I received this ebook download from the publisher and NetGalley and appreciated the opportunity to read and review. These are my own opinions. Recommended for mystery fans of light police procedurals.

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Rosepoint Publishing:  Three-point Five of Five Stars Three point Five of Five Stars

R J Noonan - authorThe Author: (From Goodreads) Rosalind Noonan is a New York Times bestselling author of women’s fiction and domestic suspense novels and is a graduate of Wagner College. She lives in the Pacific Northwest, where she writes in the shade of some towering two-hundred-year-old Douglas fir trees. This is her first mystery under the name R. J. Noonan.

©2019 V Williams Blog author

The Turn of the Key by Ruth Ware – a #BookReview

The Turn of the Key by Ruth WareTitle: The Turn of the Key by Ruth Ware

Genre: British & Irish Literary Fiction, Psychological Literary Fiction, Mystery, Thriller & Suspense Literary Fiction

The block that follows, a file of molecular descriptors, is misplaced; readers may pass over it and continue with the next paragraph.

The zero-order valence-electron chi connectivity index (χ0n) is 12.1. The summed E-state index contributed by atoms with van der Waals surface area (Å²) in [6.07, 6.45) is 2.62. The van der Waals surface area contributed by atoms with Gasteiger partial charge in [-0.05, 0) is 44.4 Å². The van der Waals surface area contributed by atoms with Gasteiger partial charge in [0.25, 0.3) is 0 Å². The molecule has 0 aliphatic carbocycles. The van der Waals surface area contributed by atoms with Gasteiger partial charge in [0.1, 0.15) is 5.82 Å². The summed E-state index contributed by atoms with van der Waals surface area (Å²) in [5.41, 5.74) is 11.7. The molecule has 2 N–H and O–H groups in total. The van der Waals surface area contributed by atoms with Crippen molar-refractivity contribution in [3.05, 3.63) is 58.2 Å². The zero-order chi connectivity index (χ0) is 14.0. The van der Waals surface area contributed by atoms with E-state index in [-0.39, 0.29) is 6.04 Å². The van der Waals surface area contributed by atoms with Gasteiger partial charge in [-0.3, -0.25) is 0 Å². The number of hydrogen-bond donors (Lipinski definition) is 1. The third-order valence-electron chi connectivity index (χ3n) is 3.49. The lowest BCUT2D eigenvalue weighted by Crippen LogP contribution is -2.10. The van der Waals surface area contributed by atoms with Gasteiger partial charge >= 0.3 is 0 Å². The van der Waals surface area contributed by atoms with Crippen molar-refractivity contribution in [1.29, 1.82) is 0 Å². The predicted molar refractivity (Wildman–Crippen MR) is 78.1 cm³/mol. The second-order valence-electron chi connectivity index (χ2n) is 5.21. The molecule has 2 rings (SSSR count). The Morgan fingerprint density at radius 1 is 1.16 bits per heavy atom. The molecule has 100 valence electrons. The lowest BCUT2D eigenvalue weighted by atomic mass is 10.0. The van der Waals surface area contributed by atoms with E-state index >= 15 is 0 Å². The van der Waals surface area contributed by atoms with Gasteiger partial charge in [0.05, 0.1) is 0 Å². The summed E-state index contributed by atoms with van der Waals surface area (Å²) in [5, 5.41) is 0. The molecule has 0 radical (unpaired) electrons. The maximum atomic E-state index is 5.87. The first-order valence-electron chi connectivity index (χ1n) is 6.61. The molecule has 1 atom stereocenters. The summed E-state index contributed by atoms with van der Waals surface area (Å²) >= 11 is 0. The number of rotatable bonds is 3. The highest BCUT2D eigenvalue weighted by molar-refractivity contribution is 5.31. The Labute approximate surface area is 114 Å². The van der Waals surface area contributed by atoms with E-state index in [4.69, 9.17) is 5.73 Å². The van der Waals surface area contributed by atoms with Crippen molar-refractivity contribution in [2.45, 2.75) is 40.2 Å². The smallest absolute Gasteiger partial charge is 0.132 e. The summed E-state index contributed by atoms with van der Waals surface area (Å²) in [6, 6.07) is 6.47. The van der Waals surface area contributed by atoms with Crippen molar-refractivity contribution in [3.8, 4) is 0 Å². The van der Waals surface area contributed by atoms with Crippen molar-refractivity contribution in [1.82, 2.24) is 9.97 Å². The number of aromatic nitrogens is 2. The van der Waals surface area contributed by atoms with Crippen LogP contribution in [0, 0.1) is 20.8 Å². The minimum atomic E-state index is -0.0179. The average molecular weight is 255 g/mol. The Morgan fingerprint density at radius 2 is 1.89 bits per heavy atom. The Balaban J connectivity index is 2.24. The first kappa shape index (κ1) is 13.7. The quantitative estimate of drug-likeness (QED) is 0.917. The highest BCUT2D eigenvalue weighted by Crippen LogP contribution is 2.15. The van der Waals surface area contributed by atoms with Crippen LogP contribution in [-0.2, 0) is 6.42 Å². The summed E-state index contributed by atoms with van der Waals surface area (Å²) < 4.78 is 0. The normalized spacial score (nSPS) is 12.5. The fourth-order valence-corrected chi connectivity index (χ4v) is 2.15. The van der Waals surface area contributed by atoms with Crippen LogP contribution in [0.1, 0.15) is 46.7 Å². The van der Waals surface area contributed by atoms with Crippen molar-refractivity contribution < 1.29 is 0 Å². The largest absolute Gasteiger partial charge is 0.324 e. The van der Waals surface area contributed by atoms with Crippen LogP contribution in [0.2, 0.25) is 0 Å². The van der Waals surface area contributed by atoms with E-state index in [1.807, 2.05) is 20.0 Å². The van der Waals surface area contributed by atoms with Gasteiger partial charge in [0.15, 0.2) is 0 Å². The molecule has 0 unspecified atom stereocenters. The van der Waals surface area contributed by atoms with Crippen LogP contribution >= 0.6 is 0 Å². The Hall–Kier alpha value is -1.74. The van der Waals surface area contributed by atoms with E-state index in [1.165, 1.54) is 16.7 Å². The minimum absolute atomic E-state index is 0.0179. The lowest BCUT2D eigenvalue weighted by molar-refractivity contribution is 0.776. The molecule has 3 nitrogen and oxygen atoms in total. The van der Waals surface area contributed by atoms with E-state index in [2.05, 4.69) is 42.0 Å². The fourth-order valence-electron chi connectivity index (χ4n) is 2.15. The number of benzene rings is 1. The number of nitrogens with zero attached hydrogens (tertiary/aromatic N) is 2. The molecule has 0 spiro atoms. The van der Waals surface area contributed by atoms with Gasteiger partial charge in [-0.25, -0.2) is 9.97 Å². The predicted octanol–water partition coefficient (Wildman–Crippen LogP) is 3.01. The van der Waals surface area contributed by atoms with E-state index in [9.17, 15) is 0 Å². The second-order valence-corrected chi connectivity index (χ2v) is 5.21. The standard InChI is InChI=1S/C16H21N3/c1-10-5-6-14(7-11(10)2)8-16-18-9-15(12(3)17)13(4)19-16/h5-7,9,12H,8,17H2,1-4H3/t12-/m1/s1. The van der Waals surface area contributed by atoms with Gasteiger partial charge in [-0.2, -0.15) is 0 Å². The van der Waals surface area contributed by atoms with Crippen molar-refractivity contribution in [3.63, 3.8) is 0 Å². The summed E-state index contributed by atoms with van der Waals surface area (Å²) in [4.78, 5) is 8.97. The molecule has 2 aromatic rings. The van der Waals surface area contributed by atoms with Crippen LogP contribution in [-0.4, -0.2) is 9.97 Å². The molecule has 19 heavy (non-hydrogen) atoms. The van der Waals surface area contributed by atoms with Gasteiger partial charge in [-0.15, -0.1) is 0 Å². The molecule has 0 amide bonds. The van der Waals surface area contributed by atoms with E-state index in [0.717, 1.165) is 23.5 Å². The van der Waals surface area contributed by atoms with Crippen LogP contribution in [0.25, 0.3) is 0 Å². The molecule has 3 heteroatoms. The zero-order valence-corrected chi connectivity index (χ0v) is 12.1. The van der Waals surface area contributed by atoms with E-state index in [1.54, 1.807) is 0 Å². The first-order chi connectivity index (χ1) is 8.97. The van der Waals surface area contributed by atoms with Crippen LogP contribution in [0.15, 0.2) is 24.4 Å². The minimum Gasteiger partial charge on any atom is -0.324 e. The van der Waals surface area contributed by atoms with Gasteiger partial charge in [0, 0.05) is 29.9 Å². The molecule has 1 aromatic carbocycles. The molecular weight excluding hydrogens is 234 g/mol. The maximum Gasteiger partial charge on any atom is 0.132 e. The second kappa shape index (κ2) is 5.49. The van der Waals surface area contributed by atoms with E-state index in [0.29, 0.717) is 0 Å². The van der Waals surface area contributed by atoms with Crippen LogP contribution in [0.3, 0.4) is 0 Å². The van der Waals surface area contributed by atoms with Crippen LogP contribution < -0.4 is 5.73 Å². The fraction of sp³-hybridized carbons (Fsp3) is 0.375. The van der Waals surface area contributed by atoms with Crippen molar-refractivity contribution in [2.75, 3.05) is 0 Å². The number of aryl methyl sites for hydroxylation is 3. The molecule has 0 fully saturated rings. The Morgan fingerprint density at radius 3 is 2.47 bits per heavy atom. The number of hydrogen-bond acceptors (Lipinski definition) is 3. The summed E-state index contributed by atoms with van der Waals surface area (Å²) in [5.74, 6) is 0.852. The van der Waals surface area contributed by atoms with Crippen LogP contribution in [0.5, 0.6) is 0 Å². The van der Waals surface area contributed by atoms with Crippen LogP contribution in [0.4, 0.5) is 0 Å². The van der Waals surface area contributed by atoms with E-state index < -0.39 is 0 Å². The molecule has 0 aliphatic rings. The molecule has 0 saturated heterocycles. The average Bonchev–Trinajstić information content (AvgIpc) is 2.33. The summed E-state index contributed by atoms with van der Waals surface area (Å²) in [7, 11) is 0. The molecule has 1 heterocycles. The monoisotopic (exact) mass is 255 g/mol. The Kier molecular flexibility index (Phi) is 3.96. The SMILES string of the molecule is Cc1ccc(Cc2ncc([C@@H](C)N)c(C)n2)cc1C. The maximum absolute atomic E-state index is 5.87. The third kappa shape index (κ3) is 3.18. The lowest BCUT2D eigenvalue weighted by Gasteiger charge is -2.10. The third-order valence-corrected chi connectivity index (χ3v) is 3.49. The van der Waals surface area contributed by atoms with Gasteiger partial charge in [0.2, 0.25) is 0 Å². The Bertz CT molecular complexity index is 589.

Publisher: Gallery/Scout Press

  • ISBN-10:1787300447
  • ISBN-13:978-1787300446
  • ASIN: B07HPCRC7Q

Print Length: 352 pages

Publication Date: Happy Release Day! August 6, 2019

Source: Publisher and NetGalley

Title Link: The Turn of the Key

Book Blurb:

From the #1 New York Times bestselling author of In a Dark, Dark WoodThe Woman in Cabin 10The Lying Game, and The Death of Mrs. Westaway comes Ruth Ware’s highly anticipated fifth novel.

When she stumbles across the ad, she’s looking for something else completely. But it seems like too good an opportunity to miss—a live-in nannying post, with a staggeringly generous salary. And when Rowan Caine arrives at Heatherbrae House, she is smitten—by the luxurious “smart” home fitted out with all modern conveniences, by the beautiful Scottish Highlands, and by this picture-perfect family.

What she doesn’t know is that she’s stepping into a nightmare—one that will end with a child dead and herself in prison awaiting trial for murder.

Writing to her lawyer from prison, she struggles to explain the unravelling events that led to her incarceration. It wasn’t just the constant surveillance from the cameras installed around the house, or the malfunctioning technology that woke the household with booming music, or turned the lights off at the worst possible time. It wasn’t just the girls, who turned out to be a far cry from the immaculately behaved model children she met at her interview. It wasn’t even the way she was left alone for weeks at a time, with no adults around apart from the enigmatic handyman, Jack Grant.